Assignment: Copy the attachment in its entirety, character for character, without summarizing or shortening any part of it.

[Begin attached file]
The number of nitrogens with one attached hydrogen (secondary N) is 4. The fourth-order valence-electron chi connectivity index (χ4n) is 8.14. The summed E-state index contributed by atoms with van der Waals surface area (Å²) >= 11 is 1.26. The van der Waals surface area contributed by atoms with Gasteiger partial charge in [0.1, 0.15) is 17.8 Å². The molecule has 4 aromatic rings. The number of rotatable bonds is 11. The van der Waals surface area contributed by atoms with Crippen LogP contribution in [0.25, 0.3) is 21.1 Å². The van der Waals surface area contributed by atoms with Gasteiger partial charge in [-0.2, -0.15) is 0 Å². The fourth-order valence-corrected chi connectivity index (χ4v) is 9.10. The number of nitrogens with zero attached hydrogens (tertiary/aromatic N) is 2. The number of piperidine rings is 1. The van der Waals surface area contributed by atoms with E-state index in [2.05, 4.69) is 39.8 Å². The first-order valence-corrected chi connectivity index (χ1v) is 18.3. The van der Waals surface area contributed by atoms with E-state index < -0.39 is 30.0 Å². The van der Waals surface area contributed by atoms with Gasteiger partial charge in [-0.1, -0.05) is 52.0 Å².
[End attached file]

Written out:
The number of nitrogens with one attached hydrogen (secondary N) is 4. The fourth-order valence-electron chi connectivity index (χ4n) is 8.14. The summed E-state index contributed by atoms with van der Waals surface area (Å²) >= 11 is 1.26. The van der Waals surface area contributed by atoms with Gasteiger partial charge in [0.1, 0.15) is 17.8 Å². The molecule has 4 aromatic rings. The number of rotatable bonds is 11. The van der Waals surface area contributed by atoms with Crippen LogP contribution in [0.25, 0.3) is 21.1 Å². The van der Waals surface area contributed by atoms with Gasteiger partial charge in [-0.2, -0.15) is 0 Å². The fourth-order valence-corrected chi connectivity index (χ4v) is 9.10. The number of nitrogens with zero attached hydrogens (tertiary/aromatic N) is 2. The number of piperidine rings is 1. The van der Waals surface area contributed by atoms with E-state index in [2.05, 4.69) is 39.8 Å². The first-order valence-corrected chi connectivity index (χ1v) is 18.3. The van der Waals surface area contributed by atoms with E-state index < -0.39 is 30.0 Å². The van der Waals surface area contributed by atoms with Gasteiger partial charge in [-0.1, -0.05) is 52.0 Å².